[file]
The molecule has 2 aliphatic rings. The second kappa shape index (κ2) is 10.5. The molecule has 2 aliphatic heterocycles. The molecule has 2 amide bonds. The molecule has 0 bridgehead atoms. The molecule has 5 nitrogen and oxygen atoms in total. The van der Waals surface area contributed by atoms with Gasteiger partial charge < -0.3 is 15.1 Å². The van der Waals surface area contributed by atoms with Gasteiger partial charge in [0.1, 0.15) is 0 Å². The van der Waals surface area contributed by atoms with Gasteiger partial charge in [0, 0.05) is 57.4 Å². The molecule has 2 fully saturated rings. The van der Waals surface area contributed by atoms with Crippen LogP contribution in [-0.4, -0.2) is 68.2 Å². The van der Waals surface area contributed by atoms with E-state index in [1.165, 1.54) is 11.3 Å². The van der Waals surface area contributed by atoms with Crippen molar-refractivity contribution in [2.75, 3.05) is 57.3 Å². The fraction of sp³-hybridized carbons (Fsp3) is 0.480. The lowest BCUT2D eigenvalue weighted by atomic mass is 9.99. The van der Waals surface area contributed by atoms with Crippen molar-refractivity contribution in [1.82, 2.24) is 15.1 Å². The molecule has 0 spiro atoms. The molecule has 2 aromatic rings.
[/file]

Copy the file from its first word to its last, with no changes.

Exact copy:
The molecule has 2 aliphatic rings. The second kappa shape index (κ2) is 10.5. The molecule has 2 aliphatic heterocycles. The molecule has 2 amide bonds. The molecule has 0 bridgehead atoms. The molecule has 5 nitrogen and oxygen atoms in total. The van der Waals surface area contributed by atoms with Gasteiger partial charge < -0.3 is 15.1 Å². The van der Waals surface area contributed by atoms with Gasteiger partial charge in [0.1, 0.15) is 0 Å². The van der Waals surface area contributed by atoms with Gasteiger partial charge in [0, 0.05) is 57.4 Å². The molecule has 2 fully saturated rings. The van der Waals surface area contributed by atoms with Crippen LogP contribution in [-0.4, -0.2) is 68.2 Å². The van der Waals surface area contributed by atoms with E-state index in [1.165, 1.54) is 11.3 Å². The van der Waals surface area contributed by atoms with Crippen molar-refractivity contribution in [2.75, 3.05) is 57.3 Å². The fraction of sp³-hybridized carbons (Fsp3) is 0.480. The lowest BCUT2D eigenvalue weighted by atomic mass is 9.99. The van der Waals surface area contributed by atoms with Crippen molar-refractivity contribution in [1.82, 2.24) is 15.1 Å². The molecule has 0 spiro atoms. The molecule has 2 aromatic rings.